‘Rolling Minsky Moments’ And ‘Pseudo-Stability’: Revisiting The Avalanche

We saw an enormous jump day over day with the S&P futures options and SPY ETF options cumulative, both delta and gamma, on the day. So SPX net delta moves down $460 billion. That’s a 0.1 percentile move since 2013.

The day prior, that net delta was negative $55 billion. So just impossible, almost nine times growth over the course of the day with regards to how much delta was kicked off for sale from the options community yesterday in just SPX and SPY.

And what that means from the delta side of things is that – and this is as of yesterday’s numbers – but S&P gamma is now at $24 billion per 1% move plus or minus. And those big strikes there are 2,800 and 2,750.

And I think, judging by today’s spasms where it looked like we were going to break out, and then it looked like we were going to break down, and it looked like we were going to break out, and then it looked like we were going to break down, those levels kept us pretty well pinned.

But the danger here is that, on a close below that pretty heavy open interest line of 2,750, the more we start slipping below, the further out of position the short gamma is. And the more it slips, the more you have to sell to stay hedged.

And that’s always the danger of the options market.

When you think about all of this, it’s worth noting that we’re in the blackout period for buybacks. That said, Goldman’s buyback desk had its biggest day since February on Wednesday thanks to ASRs. To wit:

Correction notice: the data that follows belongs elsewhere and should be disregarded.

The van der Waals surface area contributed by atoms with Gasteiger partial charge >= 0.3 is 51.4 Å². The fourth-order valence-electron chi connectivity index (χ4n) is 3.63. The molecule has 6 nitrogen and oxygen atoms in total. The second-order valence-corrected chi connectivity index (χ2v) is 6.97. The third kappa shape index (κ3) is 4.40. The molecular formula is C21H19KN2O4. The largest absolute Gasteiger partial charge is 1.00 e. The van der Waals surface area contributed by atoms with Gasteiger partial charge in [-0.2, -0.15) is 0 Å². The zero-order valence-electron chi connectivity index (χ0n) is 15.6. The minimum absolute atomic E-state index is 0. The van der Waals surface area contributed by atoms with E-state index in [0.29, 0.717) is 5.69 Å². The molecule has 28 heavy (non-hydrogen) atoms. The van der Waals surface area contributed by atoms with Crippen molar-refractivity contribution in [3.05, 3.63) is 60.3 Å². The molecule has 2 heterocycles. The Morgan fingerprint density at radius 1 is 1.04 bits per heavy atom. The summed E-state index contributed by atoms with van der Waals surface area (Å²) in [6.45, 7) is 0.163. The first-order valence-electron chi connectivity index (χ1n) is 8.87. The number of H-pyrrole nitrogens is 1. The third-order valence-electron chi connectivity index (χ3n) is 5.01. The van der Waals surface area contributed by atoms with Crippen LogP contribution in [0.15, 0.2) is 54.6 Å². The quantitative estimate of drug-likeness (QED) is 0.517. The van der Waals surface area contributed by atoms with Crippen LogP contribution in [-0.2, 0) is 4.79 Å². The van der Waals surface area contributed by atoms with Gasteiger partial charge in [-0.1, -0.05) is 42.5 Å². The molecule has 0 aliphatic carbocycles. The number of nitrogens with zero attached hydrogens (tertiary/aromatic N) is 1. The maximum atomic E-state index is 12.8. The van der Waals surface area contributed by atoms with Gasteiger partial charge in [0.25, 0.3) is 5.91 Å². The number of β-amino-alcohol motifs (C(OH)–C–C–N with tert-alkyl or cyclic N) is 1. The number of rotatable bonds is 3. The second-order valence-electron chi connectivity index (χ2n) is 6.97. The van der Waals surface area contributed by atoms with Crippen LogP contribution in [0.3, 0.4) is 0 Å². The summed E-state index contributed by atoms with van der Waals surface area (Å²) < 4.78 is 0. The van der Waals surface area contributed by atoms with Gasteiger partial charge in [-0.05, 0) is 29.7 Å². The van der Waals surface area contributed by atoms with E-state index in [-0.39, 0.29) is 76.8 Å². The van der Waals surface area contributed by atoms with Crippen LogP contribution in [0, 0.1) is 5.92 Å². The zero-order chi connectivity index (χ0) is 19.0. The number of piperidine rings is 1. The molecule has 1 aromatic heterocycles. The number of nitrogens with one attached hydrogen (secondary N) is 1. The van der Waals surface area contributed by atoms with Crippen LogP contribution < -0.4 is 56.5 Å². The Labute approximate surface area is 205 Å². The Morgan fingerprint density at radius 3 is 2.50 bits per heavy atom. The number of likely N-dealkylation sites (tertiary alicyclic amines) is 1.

Although Corporates remain in the earnings blackout period until 11/6, a lot of companies are on 10b5-1 plans which allow them to buy back stocks through the blackout windows. Many of these plans include scales which get more aggressive the lower stocks go.


McElligott has variously warned over the past several weeks that “peak buyback blackout” could leave the market “naked” (so to speak) as the largest source of demand for U.S. equities (the corporate bid) disappears. Here’s what he had to say to MacroVoices about flows from 10b5-1 plans:

I want to be as black-and-white on this as possible, and totally clear. If there was going to be a period of pullback with this tape, it was going to come in this two-week window where we are at peak buyback blackout.

And that is absolutely where we are right now. The vast majority of S&P sub-industry levels are at effectively 100% blackout as of this week.

Now, 10B5-1 plans allow corporates to buy outside of the blackouts, but with a number of limiting factors there. The bottom line: There still is a reduction in net corporate flow. That is a critical facilitator allowing this risk-off trade to really proliferate.

Just to reiterate, the key takeaway from this discussion (no matter who is having it), is that the interplay between modern market structure and the low vol. regime created a self-reinforcing dynamic that embedded an enormous amount of risk beneath a veneer of stability. Wednesday should be viewed through that lens.

You can listen to the full podcast here. McElligott’s full remarks start at 59:00 minute mark.

[Do check out the website for MacroVoices when you have a second. It includes links to all manner of insightful interviews with some of the best and brightest macro minds]


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Disclosure: None of what I write here is to be construed as advice to buy or sell any kind of asset. It is merely my personal and not my professional opinion. Any asset can go to zero.

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